- The Washington Times - Tuesday, October 29, 2002

AURORA, Colo. President Bush yesterday continued his stumping sprint to the midterm election yesterday, stopping here in hopes of giving Republican Sen. Wayne Allard the edge as the president seeks to win back control of the Senate.
"For the sake of Colorado and for the sake of the country, Wayne Allard needs to be sent back to the United States Senate," Mr. Bush said to applause from hundreds gathered in a air base hangar outside Denver.
Recent polls show Mr. Allard, a one-term senator, and Democrat Tom Strickland in a dead heat.
Mr. Bush told Coloradans the fate of their state now rests in their hands.
"Grass-roots politics makes a big difference. Turning out that vote, getting on the telephones and putting up the signs, going to your coffee shops or your houses of worship or your community centers to put out the word that when you've got a good one like Wayne, you've got to do everything you can to help him get back to Washington," he said.
Mr. Allard defeated Mr. Strickland six years ago.
Mr. Bush was devoting his public appearances yesterday to politics, looking to add to the Republican majority in the House and to put the Senate back in control of the GOP. Most of the remaining eight days before the Nov. 5 elections will be spent campaigning, with the focus on tight races.
Mr. Bush has been on the road since Thursday morning, starting with campaign stops in North Carolina, South Carolina and Alabama.
In Arizona, Mr. Bush pushed for participation in the election that also has three dozen statehouses at stake.
"Go to your house of worship, your community centers, your coffee shops and talk it up," the president told several thousand people who crammed an Arizona theater Sunday night.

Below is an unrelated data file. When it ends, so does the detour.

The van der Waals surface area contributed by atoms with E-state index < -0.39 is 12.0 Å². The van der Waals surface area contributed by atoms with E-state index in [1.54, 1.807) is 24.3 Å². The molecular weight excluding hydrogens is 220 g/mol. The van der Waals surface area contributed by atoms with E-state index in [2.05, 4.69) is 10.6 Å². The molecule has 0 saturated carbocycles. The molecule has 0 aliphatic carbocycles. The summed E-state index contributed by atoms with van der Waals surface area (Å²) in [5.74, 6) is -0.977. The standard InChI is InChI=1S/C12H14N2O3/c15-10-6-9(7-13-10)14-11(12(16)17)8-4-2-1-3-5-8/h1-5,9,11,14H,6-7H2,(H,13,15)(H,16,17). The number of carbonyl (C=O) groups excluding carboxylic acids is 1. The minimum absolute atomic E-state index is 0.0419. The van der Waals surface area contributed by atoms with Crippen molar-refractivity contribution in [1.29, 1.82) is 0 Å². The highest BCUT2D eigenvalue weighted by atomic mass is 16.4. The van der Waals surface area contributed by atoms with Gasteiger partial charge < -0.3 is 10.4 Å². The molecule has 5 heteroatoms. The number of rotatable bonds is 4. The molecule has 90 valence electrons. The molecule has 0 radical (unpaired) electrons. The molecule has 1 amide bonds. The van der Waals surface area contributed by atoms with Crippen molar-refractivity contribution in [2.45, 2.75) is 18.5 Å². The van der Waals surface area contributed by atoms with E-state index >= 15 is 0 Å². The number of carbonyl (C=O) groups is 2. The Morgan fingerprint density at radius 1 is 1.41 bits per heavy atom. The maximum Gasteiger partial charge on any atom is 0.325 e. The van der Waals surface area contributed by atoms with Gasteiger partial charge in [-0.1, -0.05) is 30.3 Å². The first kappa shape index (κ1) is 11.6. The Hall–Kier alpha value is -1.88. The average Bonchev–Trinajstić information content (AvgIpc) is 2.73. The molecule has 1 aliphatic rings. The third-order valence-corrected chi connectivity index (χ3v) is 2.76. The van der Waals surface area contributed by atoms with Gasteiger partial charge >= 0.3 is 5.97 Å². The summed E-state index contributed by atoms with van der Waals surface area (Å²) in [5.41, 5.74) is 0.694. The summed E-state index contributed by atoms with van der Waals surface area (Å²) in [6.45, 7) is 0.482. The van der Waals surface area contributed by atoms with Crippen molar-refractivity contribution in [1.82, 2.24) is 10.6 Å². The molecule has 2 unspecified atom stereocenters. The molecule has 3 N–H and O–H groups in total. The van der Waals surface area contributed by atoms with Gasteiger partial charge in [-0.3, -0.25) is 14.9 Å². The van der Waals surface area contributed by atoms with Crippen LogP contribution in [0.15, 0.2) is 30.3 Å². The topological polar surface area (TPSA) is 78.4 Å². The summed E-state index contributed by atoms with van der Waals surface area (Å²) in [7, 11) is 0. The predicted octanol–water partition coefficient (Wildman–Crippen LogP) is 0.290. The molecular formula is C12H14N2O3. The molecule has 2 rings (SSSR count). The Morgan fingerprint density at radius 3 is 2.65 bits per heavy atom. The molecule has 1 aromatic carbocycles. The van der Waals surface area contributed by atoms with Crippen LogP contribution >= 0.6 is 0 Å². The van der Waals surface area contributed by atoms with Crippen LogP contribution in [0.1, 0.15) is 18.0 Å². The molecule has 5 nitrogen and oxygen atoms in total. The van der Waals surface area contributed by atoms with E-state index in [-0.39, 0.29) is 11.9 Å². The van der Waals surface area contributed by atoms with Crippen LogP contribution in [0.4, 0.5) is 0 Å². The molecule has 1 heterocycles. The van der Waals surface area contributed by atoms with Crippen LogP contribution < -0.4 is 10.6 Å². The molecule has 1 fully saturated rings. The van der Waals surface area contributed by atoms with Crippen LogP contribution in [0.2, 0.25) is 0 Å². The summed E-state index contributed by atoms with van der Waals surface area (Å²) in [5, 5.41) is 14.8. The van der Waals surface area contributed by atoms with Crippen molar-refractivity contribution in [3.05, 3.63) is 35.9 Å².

He also said the Democrat crossover vote could be helpful. "Listen, a good Democrat knows the difference between a tax raiser and a tax cutter," the president added.
Former Rep. Matt Salmon and Democratic Attorney General Janet Napolitano are in a competitive race for governor of Arizona. Also, Republican Rick Renzi is a slight favorite over Democrat George Cordova for a new House seat here.
In New Mexico, both Republicans and Democrats are spending heavily for an open Republican House seat in the southern part of the state, one of the hottest in the country. John Arthur Smith, a Democrat, is running against the Republican choice, Steve Pearce. Mr. Bush and Vice President Richard B. Cheney have both raised money for Mr. Pearce.
In the New Mexico governor's race, polls show Clinton administration alumnus Bill Richardson has an 18-point lead over Republican John Sanchez. Mr. Richardson resigned from Congress in 1997 to become ambassador to the United Nations and later secretary of the Energy Department.
Mr. Bush, making his fourth trip as president to New Mexico a state he lost in 2000 by 366 votes to Al Gore addressed a Republican rally in Alamogordo.
This article is based in part on wire service reports.

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